He says the logistics boom of the last couple years is behind a rash of moratoriums on new industrial developments cropping up around the Inland Empire. Cities including Pomona, Chino, Redlands, Norco, and Colton have all passed ordinances to temporarily pause the sector in order to study the impacts of warehouses.

“I think it was that surge that really got local folks motivated to start pushing back hard,” says Thornberg. “They rightly, of course, anticipated another huge surge in investment in the area and a lot of folks just didn’t want to see that.”

Colton was among the cities to act early, passing a moratorium on new industrial developments in spring of 2021. The hardscrabble town is home to a nexus of railroad tracks and sits right along the 10 freeway, so it’s perfectly situated to appeal to the logistics industry. 

During the freeze, the city is hoping to remedy some zoning issues, study truck routes to make them less disruptive, and hone its negotiating skills so future projects come with more public benefits. Even with the changes, Colton already has approximately 3 million square feet of distribution centers standing. Remaining space is limited.

“Most of our industrial areas are built out,” says Mark Tomich, Colton’s development services director.

But wait, there’s more.

“Large logistics facilities often don’t pay their way because they don’t typically generate sales tax, only property tax,” Tomich says. “And then they don’t necessarily contribute greatly to local spending because of the limited number of employees.”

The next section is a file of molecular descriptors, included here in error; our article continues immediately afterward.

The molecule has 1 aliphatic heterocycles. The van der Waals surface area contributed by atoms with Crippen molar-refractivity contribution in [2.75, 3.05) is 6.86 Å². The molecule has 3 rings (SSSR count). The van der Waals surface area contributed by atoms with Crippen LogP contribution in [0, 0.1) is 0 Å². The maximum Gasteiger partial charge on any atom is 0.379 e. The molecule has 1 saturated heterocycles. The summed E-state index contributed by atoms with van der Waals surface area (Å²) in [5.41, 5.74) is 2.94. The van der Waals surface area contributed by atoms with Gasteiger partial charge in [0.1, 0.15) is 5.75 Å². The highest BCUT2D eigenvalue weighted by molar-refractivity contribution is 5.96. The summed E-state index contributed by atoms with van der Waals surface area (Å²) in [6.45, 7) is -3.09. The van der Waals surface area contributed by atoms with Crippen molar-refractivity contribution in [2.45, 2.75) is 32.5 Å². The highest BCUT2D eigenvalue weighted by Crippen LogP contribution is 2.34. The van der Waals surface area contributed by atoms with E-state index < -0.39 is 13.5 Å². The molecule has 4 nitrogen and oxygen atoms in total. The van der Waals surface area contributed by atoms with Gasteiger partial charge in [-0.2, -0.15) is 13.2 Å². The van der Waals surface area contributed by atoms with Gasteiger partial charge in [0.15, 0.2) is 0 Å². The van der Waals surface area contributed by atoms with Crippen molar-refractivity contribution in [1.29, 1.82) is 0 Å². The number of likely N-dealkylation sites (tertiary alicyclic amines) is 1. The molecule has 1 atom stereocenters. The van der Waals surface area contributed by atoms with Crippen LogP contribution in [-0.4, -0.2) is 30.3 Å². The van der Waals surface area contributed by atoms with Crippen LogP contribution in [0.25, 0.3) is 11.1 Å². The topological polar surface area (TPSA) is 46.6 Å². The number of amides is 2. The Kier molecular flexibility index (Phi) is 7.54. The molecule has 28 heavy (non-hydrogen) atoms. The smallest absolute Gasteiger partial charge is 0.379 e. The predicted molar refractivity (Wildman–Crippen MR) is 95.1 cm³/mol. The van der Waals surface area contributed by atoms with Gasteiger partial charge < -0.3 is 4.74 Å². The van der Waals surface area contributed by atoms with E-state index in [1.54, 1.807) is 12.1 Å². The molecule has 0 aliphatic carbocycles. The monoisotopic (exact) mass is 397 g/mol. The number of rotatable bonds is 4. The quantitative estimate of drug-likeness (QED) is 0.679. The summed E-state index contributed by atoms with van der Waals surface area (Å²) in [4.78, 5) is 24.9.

To review: Colton is mostly built out, warehouses aren’t major revenue generators, and they don’t require that many workers. Odds are good you’re coming to the same conclusion as the man overseeing the city’s planning and development departments.

“Logistics can’t really be the backbone of our economy,” says Tomich. “The wages aren’t there – and not that many employees. So, I don’t think in the long term that that type of industry is a positive for this region.”

Colton Development Services Director Mark Tomich points to Colton’s long history – it incorporated in 1887 – as contributing to its reevaluation of warehouses. Zoning in the past wasn’t regulated like today, and some parts of the city feature industrial areas next to residential ones. Photo by Matt Guilhem / KCRW.

Although Colton and a handful of other towns are individually taking a hard look at warehouses, logistics is a regional juggernaut, so one city’s rejection may be another town’s opportunity.

“For us to have this conversation city by city by city really doesn’t get to the regional strategy of: How do we make sure this is benefitting all of us?” says the head of the Warehouse Workers Resource Center, Sheheryar Kaoosji. “Because if they don’t build the warehouse in Colton, they’ll build it in San Bernardino. If they don’t build it in San Bernardino, they’ll build it in Rialto. It’s probably the same freeway exit, right?”

No matter what happens, Kaoosji thinks the sector is here to stay and will remain a dominant force. Let’s be honest – we’re going to keep clicking “buy now.” 

So, have we hit peak warehouse?

“For the Inland Empire, it may well be peak warehouse,” says University of Redlands Economics Professor Johannes Moenius. “Not tomorrow, not the day after tomorrow, but if there are no fundamental changes, five years from now it might be game over.”

But that doesn’t mean the logistics industry overall is expected to slump. Just last month Kern County gave the green light to an inland port. The facility in Mojave will operate around the clock with trains and trucks. Most of the best locations for the sector in suburban Southern California have been built out, but open tracts of desert are beckoning builders.